The proceeds from selling your property do not constitute earnings
because they are not compensation for services you rendered. However,
any gains you realize from selling the property do count as income and
will be taxed as capital gains.
To determine whether you do realize gains from selling the property,
you must subtract its adjusted basis from the sale price. If the result
is positive, you have realized a gain and must pay tax on it. If the
result is negative, you have incurred a loss that you can deduct from
The adjusted basis of the property is its cost basis plus any adjustments
or losses to the property. In the case of land, the cost basis is
essentially the purchase price plus any real estate taxes you paid on
behalf of the seller. If you received the land as a gift or inherited it
rather than purchasing it, the cost basis is the fair market value (FMV)
at the time you received it. If there was no going rate at the time to
help you determine the FMV, you can use the value at which the property
was assessed for purposes of real estate tax. Adjustments to the basis
include insurance proceeds for damage (negative adjustment) and the
cost of any improvements (positive adjustment) but not depreciation,
since personal land property cannot be depreciated.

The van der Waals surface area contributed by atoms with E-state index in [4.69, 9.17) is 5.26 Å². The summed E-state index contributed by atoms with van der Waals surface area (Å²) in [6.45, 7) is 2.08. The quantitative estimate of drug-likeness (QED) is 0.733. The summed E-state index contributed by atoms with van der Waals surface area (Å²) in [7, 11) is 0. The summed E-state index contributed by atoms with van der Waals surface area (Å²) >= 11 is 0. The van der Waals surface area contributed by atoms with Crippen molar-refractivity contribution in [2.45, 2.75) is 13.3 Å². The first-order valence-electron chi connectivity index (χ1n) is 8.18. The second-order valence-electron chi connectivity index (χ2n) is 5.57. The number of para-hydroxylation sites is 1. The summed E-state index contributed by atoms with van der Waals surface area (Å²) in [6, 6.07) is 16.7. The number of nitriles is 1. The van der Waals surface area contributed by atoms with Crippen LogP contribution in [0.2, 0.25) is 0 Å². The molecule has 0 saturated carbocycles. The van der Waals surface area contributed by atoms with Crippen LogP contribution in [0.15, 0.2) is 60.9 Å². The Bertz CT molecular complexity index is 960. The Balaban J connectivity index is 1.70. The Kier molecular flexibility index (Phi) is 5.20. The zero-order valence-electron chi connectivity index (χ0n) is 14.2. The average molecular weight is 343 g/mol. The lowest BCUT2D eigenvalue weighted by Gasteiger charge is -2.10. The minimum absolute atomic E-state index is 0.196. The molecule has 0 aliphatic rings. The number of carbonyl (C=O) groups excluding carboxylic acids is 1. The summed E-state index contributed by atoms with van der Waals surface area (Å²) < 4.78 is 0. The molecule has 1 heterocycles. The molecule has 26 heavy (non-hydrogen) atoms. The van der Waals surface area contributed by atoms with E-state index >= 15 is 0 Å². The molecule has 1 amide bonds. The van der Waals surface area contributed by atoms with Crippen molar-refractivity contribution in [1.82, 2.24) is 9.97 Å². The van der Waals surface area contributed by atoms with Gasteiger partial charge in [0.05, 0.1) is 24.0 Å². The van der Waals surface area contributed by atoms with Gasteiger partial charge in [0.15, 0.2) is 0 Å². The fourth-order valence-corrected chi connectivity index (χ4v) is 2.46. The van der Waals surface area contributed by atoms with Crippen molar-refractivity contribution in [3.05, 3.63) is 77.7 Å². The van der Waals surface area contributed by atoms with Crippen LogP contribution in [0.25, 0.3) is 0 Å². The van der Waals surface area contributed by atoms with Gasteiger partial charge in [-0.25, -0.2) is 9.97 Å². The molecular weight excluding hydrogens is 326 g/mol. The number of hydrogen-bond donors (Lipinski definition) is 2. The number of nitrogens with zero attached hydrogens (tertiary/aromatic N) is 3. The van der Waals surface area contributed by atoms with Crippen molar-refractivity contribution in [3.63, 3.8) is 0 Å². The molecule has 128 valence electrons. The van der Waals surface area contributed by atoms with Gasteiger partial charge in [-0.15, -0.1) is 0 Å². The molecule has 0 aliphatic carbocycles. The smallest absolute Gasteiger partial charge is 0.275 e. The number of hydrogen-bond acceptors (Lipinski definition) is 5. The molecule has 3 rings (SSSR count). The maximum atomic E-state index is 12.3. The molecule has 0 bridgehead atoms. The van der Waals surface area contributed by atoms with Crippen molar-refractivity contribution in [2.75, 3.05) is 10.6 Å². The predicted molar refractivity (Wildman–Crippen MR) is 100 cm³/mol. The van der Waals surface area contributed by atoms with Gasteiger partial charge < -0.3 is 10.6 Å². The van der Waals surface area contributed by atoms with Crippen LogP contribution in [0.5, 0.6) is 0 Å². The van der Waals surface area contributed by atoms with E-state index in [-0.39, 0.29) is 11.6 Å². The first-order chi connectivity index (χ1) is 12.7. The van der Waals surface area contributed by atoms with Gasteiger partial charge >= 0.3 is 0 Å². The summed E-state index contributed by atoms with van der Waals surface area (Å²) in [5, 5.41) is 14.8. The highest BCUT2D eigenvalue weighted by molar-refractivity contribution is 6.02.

If the adjusted basis turns out to be greater than $165,000, you have
realized a capital gain. The percentage of tax you must pay on this gain
is the long-term capital gains rate. This rate will be either 5 or 15
percent, but most probably 15 percent, depending on your ordinary income
tax rate. If you pay 10 or 15 percent tax on the rest of your income,
you are liable for 5 percent tax on the capital gain you realized from
selling the property. But if you pay 25 percent or greater tax on the
rest of your income, you must pay 15 percent on the capital gain.
For further information on calculating the adjusted basis of your land,
see Chapter 14 of IRS Publication 17.
IRS: Publication 17
When you file your income tax for the year in which you sell the property,
you will have to complete Schedule D of Form 1040.
IRS: Schedule D
Furthermore, when you calculate your income tax rate, you will have to
complete the tax worksheet on page D-9 of the Schedule D instructions.
IRS: Schedule D Instructions